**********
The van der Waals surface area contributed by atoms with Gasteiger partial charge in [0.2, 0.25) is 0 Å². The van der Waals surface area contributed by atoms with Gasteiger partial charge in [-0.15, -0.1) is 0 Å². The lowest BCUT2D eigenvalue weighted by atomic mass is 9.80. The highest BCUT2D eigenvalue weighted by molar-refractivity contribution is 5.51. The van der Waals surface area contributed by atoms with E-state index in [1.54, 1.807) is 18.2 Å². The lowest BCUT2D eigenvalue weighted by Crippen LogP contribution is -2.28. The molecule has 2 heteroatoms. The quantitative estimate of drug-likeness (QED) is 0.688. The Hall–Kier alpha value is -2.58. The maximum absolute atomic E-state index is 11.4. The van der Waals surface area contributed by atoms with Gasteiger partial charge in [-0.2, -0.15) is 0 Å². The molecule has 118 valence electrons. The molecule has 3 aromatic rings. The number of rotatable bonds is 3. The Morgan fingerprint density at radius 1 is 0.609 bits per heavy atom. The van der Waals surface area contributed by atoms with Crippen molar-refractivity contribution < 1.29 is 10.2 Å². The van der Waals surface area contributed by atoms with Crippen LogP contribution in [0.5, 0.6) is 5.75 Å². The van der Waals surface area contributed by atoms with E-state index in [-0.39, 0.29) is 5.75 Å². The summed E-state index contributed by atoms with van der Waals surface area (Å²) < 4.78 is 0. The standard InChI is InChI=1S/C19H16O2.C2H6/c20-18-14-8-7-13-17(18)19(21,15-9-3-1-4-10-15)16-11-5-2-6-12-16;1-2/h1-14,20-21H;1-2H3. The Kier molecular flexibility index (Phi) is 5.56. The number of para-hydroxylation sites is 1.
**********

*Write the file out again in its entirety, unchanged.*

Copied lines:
The van der Waals surface area contributed by atoms with Gasteiger partial charge in [0.2, 0.25) is 0 Å². The van der Waals surface area contributed by atoms with Gasteiger partial charge in [-0.15, -0.1) is 0 Å². The lowest BCUT2D eigenvalue weighted by atomic mass is 9.80. The highest BCUT2D eigenvalue weighted by molar-refractivity contribution is 5.51. The van der Waals surface area contributed by atoms with E-state index in [1.54, 1.807) is 18.2 Å². The lowest BCUT2D eigenvalue weighted by Crippen LogP contribution is -2.28. The molecule has 2 heteroatoms. The quantitative estimate of drug-likeness (QED) is 0.688. The Hall–Kier alpha value is -2.58. The maximum absolute atomic E-state index is 11.4. The van der Waals surface area contributed by atoms with Gasteiger partial charge in [-0.2, -0.15) is 0 Å². The molecule has 118 valence electrons. The molecule has 3 aromatic rings. The number of rotatable bonds is 3. The Morgan fingerprint density at radius 1 is 0.609 bits per heavy atom. The van der Waals surface area contributed by atoms with Crippen molar-refractivity contribution < 1.29 is 10.2 Å². The van der Waals surface area contributed by atoms with Crippen LogP contribution in [0.5, 0.6) is 5.75 Å². The van der Waals surface area contributed by atoms with E-state index in [-0.39, 0.29) is 5.75 Å². The summed E-state index contributed by atoms with van der Waals surface area (Å²) < 4.78 is 0. The standard InChI is InChI=1S/C19H16O2.C2H6/c20-18-14-8-7-13-17(18)19(21,15-9-3-1-4-10-15)16-11-5-2-6-12-16;1-2/h1-14,20-21H;1-2H3. The Kier molecular flexibility index (Phi) is 5.56. The number of para-hydroxylation sites is 1.